Gaspésie Journey – Day 1

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I tell you this story about the most beautiful place I have ever seen in my life, but come to prepare for a long drive and hard hiking. It is about a breathtaking place, one that is full of curious equivocations; somewhere half serene, half rugged, on the lip of a body of water that is half river, half sea. I think everyone should know about it for it holds so much beauty, so much Canadian history. Recognized by National Geographic Traveler as one of Canada’s 50 Places of a Lifetime, Gaspésie gives you the opportunity to discover four national parks; famous Percé Rock; the world’s most accessible northern gannet colony; a UNESCO World Heritage Site; moose; summits over 1000 metres; lighthouses; Chaleur Bay, one of the most beautiful bays in the world; remarkable historic sites and much more.

Our remarkable trip to Gaspésie took us 4 days and started from the famous Percé Rock – a huge sheer rock formation in the Gulf of Saint Lawrence and has about 150 fossil species. The Percé Rock, described as “the monstrous giant; pierced through by an immense eye, now green, now gray, now blue or violet, according to the moods of the sea”. There are several legends about this place, and by one version of the legend, which is narrated by the local people of Percé town, is that they see the rock in the shape of a “phantom” during storms and hence call it “Le Génie de ľisle Percé”. This, however, could be interpreted to mean that the vapoury clouds that engulf the “vast flocks of water fowl” could give such an impression when viewed from a distance. Indeed, the whole coast is a magnificent natural spectacle that’s incredibly photogenic with rocky outcrops, towering cliffs and surf. Another favored local site is the Grande Crevasse near Mont-Blanc.

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Gaspé, the main town of the peninsula and the administrative and commercial center, is on a hillside overlooking the York Rivière. The town owes its fame to Jacques Cartier, since it was here that he first set foot on the continent of North America  in July 1534, fashioned a wooden cross under the gaze of the local settlers, and took possession of the land “in the name of the King of France”.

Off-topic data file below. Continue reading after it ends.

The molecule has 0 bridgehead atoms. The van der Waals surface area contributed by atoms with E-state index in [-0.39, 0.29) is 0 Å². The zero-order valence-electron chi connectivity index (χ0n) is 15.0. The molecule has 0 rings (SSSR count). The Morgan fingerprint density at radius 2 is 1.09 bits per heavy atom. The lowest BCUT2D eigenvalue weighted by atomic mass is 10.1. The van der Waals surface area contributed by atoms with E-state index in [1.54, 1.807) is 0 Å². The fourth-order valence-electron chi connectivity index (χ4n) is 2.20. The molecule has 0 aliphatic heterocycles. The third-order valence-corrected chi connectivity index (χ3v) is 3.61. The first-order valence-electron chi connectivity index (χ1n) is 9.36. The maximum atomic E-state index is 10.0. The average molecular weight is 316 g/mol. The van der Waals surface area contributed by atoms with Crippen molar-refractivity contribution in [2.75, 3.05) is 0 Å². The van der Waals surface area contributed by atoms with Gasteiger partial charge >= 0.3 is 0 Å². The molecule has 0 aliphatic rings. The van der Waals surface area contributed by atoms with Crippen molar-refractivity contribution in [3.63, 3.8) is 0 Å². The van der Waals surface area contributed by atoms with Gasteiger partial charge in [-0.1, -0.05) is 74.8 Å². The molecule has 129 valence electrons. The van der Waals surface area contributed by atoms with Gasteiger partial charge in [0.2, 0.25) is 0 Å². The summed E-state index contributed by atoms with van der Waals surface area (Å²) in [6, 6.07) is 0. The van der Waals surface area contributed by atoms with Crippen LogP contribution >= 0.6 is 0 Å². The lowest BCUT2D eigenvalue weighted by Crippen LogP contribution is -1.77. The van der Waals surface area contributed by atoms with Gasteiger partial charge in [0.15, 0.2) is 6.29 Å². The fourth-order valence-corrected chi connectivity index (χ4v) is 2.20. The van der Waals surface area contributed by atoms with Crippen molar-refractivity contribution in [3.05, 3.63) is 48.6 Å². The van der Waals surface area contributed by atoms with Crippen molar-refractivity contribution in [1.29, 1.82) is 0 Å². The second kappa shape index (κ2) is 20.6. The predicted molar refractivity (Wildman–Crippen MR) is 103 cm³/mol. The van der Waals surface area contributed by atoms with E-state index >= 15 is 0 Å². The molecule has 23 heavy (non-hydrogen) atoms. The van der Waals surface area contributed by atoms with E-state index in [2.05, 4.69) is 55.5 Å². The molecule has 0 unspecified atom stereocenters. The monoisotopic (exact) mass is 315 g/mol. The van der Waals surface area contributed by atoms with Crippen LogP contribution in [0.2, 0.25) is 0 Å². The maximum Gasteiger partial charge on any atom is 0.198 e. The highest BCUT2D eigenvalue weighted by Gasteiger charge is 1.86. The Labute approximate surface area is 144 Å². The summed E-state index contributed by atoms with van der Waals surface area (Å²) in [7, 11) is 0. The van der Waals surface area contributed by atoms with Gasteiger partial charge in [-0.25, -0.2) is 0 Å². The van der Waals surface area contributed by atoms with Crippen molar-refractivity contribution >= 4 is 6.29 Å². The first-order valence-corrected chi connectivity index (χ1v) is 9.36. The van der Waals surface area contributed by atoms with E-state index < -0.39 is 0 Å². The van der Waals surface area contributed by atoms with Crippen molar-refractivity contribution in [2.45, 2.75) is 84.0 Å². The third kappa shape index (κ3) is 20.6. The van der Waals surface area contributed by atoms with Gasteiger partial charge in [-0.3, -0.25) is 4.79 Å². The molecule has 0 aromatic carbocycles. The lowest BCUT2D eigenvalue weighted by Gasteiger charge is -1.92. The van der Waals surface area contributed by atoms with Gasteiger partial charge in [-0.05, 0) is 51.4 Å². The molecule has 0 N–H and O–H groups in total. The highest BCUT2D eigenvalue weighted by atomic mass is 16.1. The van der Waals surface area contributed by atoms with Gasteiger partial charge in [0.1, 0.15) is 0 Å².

Gaspésie is a mountainous, wooded wilderness, but the peninsula has a wild and rugged north coast where the people live in small villages and depend partly on fishing for their livelihood. The south coast is gentler and not so steep and has some farmland as well as the usual timber.Well worth a visit, the Musée de la Gaspésie tells of Jacques Cartier’s voyages, and also gives an account of the Anglo-French struggle for power over this region.

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Our next stop at the Gaspé Peninsula, is the scenic Forillon National Park – wild and rugged with mostly limestone cliffs. The southern coastal strip is less grand, but just as impressive with opportunities for bird watching and for whale watching trips by boat. For anyone wanting to know more about the wildlife of the area, there is an information center at Cap des Rosiers – which is also the site of a historic lighthouse, the tallest in Canada. Further on, at Cap Bon-Ami, a narrow path leads down to the beach for a magnificent view of the cape and the cliffs.

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The Canadian province of QC once had at least 275 lighthouses, but only about 80 remain today. A number of historic towers have been carefully restored, but lighthouse preservation as a whole has been a little slower to take hold in Québec than in the maritime provinces. Proud witnesses to the past, today some 20 of these lighthouses are enjoying a second career thanks to the actions of a few enthusiastic souls who have transformed these sentries of the sea or their outbuildings into museums, inns or cottages.

Cap Gaspé is a limestone headland at the tip of a peninsula, on its eastern side, the cliffs fall nearly 700 feet into the sea, but are much lower on the southwestern and western side. Looming just off the southeastern shore, awash at high tide, is Flowerpot Rock, also known as the Ship Head or The Old Woman, which vessels must round as they enter Gaspé Bay.

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”I want a love like a lighthouse. Not a love like a burning fire that is bright at first, but ends up being so overpowering that it eventually burns away all of the oxygen in its fiery passion and is quickly extinguished.

I want a love like a lighthouse, not a shooting star, careening across hearts, fascinating everyone with its flashy image, only to disappear seconds later into the dark night sky.

I want a love like a lighthouse. Sturdy. Strong. Never changing. They do not flee. Lighthouses stand proud, leading the way, even in the darkest of nights. They shine a bright, dependable beam of hope into the chasm of darkness that is the sky.

Lighthouses lead people safe to shore. They show people where to anchor in safety. They breathe comfort and security even in the midst of typhoons and hurricanes. They stand strong through all and never stop guiding people home.

I want a love like a lighthouse.”

To be continued…

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